India has refuted China’s claim of sovereignty over the Galwan Valley. On Friday, China said the area is located on their side of the Line of Actual Control (LAC). The unprecedented formal claim drew an almost immediate response from the Indian government, with the Ministry of External Affairs (MEA) stating that attempts by China to ‘advance exaggerated and untenable claims’ are unacceptable. “The position with regard to the Galwan Valley area has been historically clear…They are not in accordance with China’s own position in the past,” said MEA spokesperson Anurag Srivastava. India has also rejected China’s claim that India is attempting to unilaterally change the status quo.
With Sino-Indian ties at a new low, China is using economic diplomacy to entice Bangladesh, India’s neighbor and ally. Beijing has announced tariff exemptions for 97% of exports from Bangladesh. The move was evidently made as part of a larger effort by China to woo India’s neighbors away from potentially supporting New Delhi in the present border dispute. The effort is bringing about a moderate level of success that has caused the Indian government discomfort. Nepal has involved itself in the regional crisis for the first time by urging its ‘friendly neighbors’ to seek a peaceful resolution to their standoff. The statement was made today, less than forty-eight hours after the Nepalese parliament passed a controversial bill updating its political administrative map to include parts of Indian territory. The timing of the Nepalese vote is suspicious, to say the least. It likely came after heavy Chinese prodding behind the scenes and has the potential to complicate the border dispute for India.
Air activity over Ladakh is picking up, however there have been no cross-border incursions by Chinese aircraft. Indian Air Force (IAF) and People’s Liberation Army Air Force (PLAAF) fighters are maintaining combat air patrols over the area, and keeping warplanes on alert at airbases in the region. Both sides have reinforced their air assets. Additional warplanes have been seen at Ngari Airbase in Tibet, and at Leh and Srinagar on the Indian side of the LAC.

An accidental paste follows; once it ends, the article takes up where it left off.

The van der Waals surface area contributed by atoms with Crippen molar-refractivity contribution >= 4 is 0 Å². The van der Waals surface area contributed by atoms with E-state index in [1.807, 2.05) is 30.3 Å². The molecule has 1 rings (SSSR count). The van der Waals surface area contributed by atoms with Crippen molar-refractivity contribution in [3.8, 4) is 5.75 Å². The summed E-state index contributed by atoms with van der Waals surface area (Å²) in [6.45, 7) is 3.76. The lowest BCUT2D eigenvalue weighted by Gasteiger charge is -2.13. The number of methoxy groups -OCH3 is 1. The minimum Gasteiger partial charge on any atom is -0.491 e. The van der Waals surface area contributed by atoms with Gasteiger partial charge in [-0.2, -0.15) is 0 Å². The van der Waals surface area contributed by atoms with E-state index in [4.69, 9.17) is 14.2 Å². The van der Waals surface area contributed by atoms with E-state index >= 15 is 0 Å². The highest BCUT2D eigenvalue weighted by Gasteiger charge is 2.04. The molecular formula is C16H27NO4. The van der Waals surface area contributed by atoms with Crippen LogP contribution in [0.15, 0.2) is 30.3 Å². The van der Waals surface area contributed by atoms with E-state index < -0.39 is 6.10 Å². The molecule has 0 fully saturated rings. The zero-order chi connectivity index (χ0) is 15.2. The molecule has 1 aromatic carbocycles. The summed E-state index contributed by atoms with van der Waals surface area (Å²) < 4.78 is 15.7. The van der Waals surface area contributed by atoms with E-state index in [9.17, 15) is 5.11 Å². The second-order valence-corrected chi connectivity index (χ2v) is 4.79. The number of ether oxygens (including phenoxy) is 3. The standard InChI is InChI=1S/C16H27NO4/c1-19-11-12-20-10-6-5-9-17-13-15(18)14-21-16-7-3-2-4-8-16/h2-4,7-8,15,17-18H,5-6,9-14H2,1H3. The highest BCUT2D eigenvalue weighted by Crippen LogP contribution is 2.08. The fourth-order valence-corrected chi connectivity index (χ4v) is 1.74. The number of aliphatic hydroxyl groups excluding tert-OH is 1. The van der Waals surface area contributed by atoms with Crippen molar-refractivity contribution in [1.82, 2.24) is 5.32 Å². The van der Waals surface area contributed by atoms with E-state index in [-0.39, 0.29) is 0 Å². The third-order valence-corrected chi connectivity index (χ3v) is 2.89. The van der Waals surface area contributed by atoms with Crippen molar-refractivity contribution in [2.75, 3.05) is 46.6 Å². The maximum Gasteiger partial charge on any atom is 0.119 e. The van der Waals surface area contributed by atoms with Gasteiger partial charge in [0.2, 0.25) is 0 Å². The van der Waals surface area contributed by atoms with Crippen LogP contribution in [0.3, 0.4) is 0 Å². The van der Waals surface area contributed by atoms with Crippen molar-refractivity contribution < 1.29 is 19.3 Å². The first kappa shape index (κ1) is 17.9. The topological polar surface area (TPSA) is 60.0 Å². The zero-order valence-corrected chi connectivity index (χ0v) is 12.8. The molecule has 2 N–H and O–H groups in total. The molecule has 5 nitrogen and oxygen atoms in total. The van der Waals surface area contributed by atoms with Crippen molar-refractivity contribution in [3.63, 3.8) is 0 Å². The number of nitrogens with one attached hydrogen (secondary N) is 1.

Following her release from house arrest in 2010 Aung San Suu Kyi was a gold plated darling of the Western political world. Politicians from around the world journeyed to her home country of Myanmar to talk with Kyi, and of course, to be seen with her. Kyi’s name became synonymous with women’s rights, and pro-democracy movements. In April, 2016 she became the state counsellor of Myanmar, a position similar to a prime minister.
So imagine the irony when some of the same people who championed her cause in the past began accusing her of ethnic cleansing last week.
Kyi is under increasing pressure to halt the army offensive that has uprooted hundreds of thousands of Rohingya and forced them to flee across the border to Bangladesh and beyond. The Rohingya people are a minority group in Myanmar, made up of roughly 1 million men, women, and children. The majority of Rohingya are Muslims and most live in the northern Rakhine State. They have been pushing for their own nation-state for decades without success. The government has cracked down on Rohingya civilians following the start of a renewed insurgency last year.